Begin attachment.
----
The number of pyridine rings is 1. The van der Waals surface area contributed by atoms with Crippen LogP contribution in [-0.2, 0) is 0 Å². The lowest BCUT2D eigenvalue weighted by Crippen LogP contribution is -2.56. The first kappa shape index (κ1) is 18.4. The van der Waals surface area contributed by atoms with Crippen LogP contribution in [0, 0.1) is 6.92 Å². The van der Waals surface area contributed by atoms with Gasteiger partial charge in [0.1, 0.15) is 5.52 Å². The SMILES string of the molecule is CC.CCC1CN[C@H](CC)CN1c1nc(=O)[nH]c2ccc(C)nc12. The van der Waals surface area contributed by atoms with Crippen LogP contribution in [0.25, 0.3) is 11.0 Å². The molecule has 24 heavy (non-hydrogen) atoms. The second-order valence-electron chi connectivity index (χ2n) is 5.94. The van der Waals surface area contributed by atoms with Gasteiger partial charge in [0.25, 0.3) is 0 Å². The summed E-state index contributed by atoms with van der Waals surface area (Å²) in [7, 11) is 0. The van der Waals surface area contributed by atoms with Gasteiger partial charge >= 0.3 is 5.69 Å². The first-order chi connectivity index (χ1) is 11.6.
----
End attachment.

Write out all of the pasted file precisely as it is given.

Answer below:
The number of pyridine rings is 1. The van der Waals surface area contributed by atoms with Crippen LogP contribution in [-0.2, 0) is 0 Å². The lowest BCUT2D eigenvalue weighted by Crippen LogP contribution is -2.56. The first kappa shape index (κ1) is 18.4. The van der Waals surface area contributed by atoms with Crippen LogP contribution in [0, 0.1) is 6.92 Å². The van der Waals surface area contributed by atoms with Gasteiger partial charge in [0.1, 0.15) is 5.52 Å². The SMILES string of the molecule is CC.CCC1CN[C@H](CC)CN1c1nc(=O)[nH]c2ccc(C)nc12. The van der Waals surface area contributed by atoms with Crippen LogP contribution in [0.25, 0.3) is 11.0 Å². The molecule has 24 heavy (non-hydrogen) atoms. The second-order valence-electron chi connectivity index (χ2n) is 5.94. The van der Waals surface area contributed by atoms with Gasteiger partial charge in [0.25, 0.3) is 0 Å². The summed E-state index contributed by atoms with van der Waals surface area (Å²) in [7, 11) is 0. The van der Waals surface area contributed by atoms with Gasteiger partial charge >= 0.3 is 5.69 Å². The first-order chi connectivity index (χ1) is 11.6.